Actually, the show is more of a musical revue than a jukebox musical, since the songs neither tell a story nor is there a discernable story being told between them as connective tissue.

Essentially, six female performers in full frontal flirtation mode and cheer face sing popular ’60s songs by female performers the likes of Tina, Aretha and Janis, and renowned girl groups that include The Chiffons, The Shirelles and The Supremes.

They do so while performing Gregory Daniels’ choreography that cleverly incorporates the dance crazes – the Swim, the Mashed Potato, the Twist, the Frug, the Pony – and highly synchronized backup group movement of the era, while wearing colorful period dresses designed by Esther M. Haberlen.

Although ’60s issues like civil rights and woman’s rights are addressed, they are delivered with postage due through token songs like “Abraham, Martin and John” and “You Don’t Own Me,” respectively.

All this is performed on a stage with only six light columns to call scenic design, which change hues in accordance with the mood of the song being performed.

In addition to the nostalgia generated by the music for those cognizant in the 1960s, this show offers little except for the exceptional performers handpicked among Baldwin Wallace University’s students and alum by the school’s director of music theatre and this production’s director, Victoria Bussert.

Christiana Perrault, Annalise Griswold, Hannah-Jo Weisberg, Shelby Griswold, Camille Robinson and Adrianna Cleveland are no Tina, Aretha or Janis – whose songs make up most of the show’s less engaging second act – but they brilliantly cover everyone else, are immensely charming and move beautifully. They are backed by a wonderful six-piece band under Matthew Webb’s direction and keyboard.

Bussert pulls all this together nicely into a tight 100-minute production.

The one thing this production does share with the Broadway tour down the road is that neither engages the mind nor inspires the soul. But that is not the point of productions like these. Sit back, sing along, and enjoy the performances.

On Stage

“Beehive: The 60s Musical” at Great Lakes Theater

WHERE:  The Hanna Theatre, 14th St. and Euclid Ave., Cleveland

WHEN:  Through May 20

TICKETS & INFO:  $15 – $80, call 216-241-6000 or visit to

Bob Abelman covers professional theater and cultural arts for the Cleveland Jewish News. Follow Bob at 2017 AP Ohio Media Editors best columnist.

Originally published in the Cleveland Jewish News on May 6, 2018.

Lead image: Christiana Perrault, from left, Annalise Griswold, Hannah-Jo Weisberg, Shelby Griswold, Camille Robinson and Adrianna Cleveland. Photo / Roger Mastroianni

Lynn Robert Berg as Macbeth. Photo / Roger Mastroianni

It’s back to basics with Great Lakes’ ‘Macbeth’

By Bob Abelman

The more theater one sees in Cleveland, the more familiar one becomes with each theater company’s wheelhouse – the types of plays and productions they are most capable and comfortable performing.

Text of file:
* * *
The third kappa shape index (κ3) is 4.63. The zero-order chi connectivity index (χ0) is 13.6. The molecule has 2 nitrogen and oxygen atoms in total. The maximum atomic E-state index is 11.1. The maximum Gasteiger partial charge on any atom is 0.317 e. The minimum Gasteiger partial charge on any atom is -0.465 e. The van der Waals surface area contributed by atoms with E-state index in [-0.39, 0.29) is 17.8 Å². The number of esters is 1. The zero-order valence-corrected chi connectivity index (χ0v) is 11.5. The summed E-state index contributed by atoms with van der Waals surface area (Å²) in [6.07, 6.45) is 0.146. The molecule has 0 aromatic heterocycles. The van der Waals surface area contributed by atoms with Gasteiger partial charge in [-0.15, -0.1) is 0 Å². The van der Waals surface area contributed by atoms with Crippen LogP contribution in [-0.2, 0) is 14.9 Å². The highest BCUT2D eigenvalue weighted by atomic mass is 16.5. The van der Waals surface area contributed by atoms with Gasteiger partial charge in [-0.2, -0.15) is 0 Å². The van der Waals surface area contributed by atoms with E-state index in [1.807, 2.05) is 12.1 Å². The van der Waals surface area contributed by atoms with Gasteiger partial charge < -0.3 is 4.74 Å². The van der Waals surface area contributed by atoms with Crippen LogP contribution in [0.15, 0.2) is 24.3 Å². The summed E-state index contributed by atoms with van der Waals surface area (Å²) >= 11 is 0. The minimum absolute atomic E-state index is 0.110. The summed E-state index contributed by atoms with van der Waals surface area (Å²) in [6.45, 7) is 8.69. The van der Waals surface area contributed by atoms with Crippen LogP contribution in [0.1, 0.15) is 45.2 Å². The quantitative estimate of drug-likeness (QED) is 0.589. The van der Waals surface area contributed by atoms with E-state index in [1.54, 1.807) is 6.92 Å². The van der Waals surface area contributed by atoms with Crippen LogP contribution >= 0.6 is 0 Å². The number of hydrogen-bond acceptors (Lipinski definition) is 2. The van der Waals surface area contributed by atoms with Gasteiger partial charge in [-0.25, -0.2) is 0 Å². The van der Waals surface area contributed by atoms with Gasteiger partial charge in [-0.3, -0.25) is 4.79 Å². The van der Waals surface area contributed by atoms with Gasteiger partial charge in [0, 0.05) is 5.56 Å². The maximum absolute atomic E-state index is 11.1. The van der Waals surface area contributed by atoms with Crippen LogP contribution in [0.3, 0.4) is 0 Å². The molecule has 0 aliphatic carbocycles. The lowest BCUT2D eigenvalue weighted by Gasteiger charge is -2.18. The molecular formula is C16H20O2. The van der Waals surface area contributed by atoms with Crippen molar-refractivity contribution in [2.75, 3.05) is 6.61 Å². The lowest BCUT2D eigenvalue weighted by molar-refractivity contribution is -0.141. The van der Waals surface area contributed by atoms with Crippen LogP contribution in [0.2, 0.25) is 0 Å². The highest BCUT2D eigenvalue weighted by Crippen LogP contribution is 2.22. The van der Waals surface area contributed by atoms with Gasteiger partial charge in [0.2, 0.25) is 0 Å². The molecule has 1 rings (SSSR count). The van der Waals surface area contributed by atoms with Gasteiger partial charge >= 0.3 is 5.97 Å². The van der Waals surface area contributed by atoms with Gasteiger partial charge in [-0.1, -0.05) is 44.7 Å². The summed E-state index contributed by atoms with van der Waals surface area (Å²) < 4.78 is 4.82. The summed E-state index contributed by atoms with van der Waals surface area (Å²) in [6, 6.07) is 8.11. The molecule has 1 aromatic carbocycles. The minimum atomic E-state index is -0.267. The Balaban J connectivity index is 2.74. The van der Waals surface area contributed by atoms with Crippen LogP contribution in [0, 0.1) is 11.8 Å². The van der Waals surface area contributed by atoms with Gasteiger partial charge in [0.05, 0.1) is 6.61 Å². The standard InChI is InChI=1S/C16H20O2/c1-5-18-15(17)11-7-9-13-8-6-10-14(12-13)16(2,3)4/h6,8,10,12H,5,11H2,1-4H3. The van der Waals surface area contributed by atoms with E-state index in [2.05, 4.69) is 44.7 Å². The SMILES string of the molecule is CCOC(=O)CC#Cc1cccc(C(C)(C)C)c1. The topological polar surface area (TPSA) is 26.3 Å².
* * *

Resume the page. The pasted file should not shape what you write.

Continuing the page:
Despite changing its name from Great Lakes Shakespeare Festival to Great Lakes Theater Festival in 1985, to capture the broader body of work produced beyond Shakespeare, and then shortening it to Great Lakes Theater to best reflect its broader programming format, one thing is clear to all who attend its plays: Great Lakes Theater does the Bard best.

Regulars also know that the works of Shakespeare are not impervious to creative reinvention by the company’s brain trust in terms of the time and place in which the plays take place.

In 2013, “Richard III” was set in modern times and staged within cold glass and chrome corporate headquarters.

For its 2010 production of “A Midsummer Night’s Dream,” the comedy was transported from the 1590s to the hallucinogenic 1960s, complete with surreal landscapes, period costuming, a Volkswagen Beetle on stage and the interweaving of Beatles tunes to facilitate the storytelling.

In 2008, “Macbeth” was infused with classic Japanese styles, sensibilities and theater traditions, and the entire production was underscored with live percussion based on the bold rhythms of Taiko drummers. The Far East met the Thane of Scotland.

Not in the current production of “Macbeth” under Charlie Fee’s direction, who also happened to direct the 2008 staging. Here, the production resembles what one would imagine to be the original performance of the tragedy in 1606, though a few modern-day bells and whistles help create the illusion.

Scenic designer Russell Metheny employs a fixed wooden structure for the set that is surrounded by galleries for audience seating, reminiscent of Elizabethan playhouses. And though below stage hydraulics are used upon occasion and to great effect, this is a place where Shakespeare would seem at home.